Mentally ill need help
Portland Mayor Tom Potter's plan to convene a panel to consider ways to better serve the city's mentally ill and address homelessness is leadership worth supporting.
Potter suggested the idea of commissioning the group a week ago as justice officials were trying to sort out why James Chasse Jr., a mentally ill man, died in a struggle with Portland police officers in Northwest Portland.
The death was extremely unfortunate. But it would be equally unfortunate if the Portland-area community failed to address growing problems related to mental illness and the homeless.
Potter recognizes that these are problems without jurisdictional boundaries. 'We need to acknowledge that it is a much larger issue than just the police,' he told the Portland Tribune.
Regional involvement needed
In fact, the impacts of mental illness and the homeless are spreading across the region.
Problems associated with both are felt not only in downtown Portland - where street people are highly visible - but also in the Lloyd and Hawthorne districts, in St. Johns, Gresham, Tigard, Beaverton and Hillsboro.
For Potter's commission on the mentally ill to be effective, it should include representatives from east Multnomah County and Clackamas and Washington counties - not just from inner-city Portland or traditional Multnomah County agencies. The effort should include business, hospital, civic, nonprofit and religious community representatives.
Why should average Portland-area residents care about the mentally ill? Local health care officials estimate that one out of every five families has a member dealing with some form of mental illness, including depression, addiction, anger management and schizophrenia. In Multnomah County alone, there are an estimated 4,000 homeless people living under bridges, on streets and sidewalks, and in alleys.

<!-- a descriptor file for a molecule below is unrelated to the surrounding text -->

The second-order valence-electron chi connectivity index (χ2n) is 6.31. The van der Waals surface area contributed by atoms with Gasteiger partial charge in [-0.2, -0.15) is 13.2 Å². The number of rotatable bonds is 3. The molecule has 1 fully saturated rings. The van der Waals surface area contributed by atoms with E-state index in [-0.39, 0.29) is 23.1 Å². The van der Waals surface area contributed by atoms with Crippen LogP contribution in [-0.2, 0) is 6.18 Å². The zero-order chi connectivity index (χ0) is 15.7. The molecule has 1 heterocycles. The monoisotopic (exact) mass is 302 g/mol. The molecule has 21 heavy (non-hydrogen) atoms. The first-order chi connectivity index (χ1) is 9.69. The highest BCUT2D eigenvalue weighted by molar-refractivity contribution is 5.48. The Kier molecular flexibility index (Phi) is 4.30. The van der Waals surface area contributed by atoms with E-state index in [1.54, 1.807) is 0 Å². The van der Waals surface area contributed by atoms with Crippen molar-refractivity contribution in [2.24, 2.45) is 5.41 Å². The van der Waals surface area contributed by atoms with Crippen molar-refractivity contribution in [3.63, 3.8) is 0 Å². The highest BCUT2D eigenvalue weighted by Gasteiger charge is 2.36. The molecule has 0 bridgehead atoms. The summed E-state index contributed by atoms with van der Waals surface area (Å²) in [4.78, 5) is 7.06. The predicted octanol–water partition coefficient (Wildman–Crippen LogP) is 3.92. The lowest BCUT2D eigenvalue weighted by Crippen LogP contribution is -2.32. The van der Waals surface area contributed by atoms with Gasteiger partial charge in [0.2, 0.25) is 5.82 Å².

Homelessness and mental illness are often connected. Due to changing state laws that went into effect beginning a few decades ago, the mentally ill are no longer detained in huge, sterile state institutions but allowed to live in their community - oftentimes without needed treatment services or support systems, including housing.
Engage business, sheriffs
Potter already has allies who are working on this matter.
Over the past year, Washington County Commissioner Andy Duyck has called for more attention to the problem. And in Washington County, a public-private partnership called Vision Action Network has made mental health a priority.
County sheriffs should head the list of those willing to help. In Multnomah County, up to 30 percent of the jail population is made up of people who have been diagnosed with mental illness.
The business community should also be a partner. Evidence of that comes from the Portland Business Alliance-led downtown Business Improvement District, which is finalizing the Dec. 1 opening of a day shelter that will operate as a six-month pilot project for seven days a week, from approximately 7 a.m. to 6 p.m.
The center is envisioned as a place where approximately 150 homeless and probably some mentally ill people can get meals, medical care and counseling. Presently, most downtown-area homeless shelters are closed during the day, forcing those in need out on the streets and sidewalks.
The first goal of Potter's commission should be to build an understanding of problems related to the mentally ill and homeless. And then it should consider and advise solutions.
We strongly urge the mayor and other leaders to make this effort an immediate priority. No one wants another tragedy.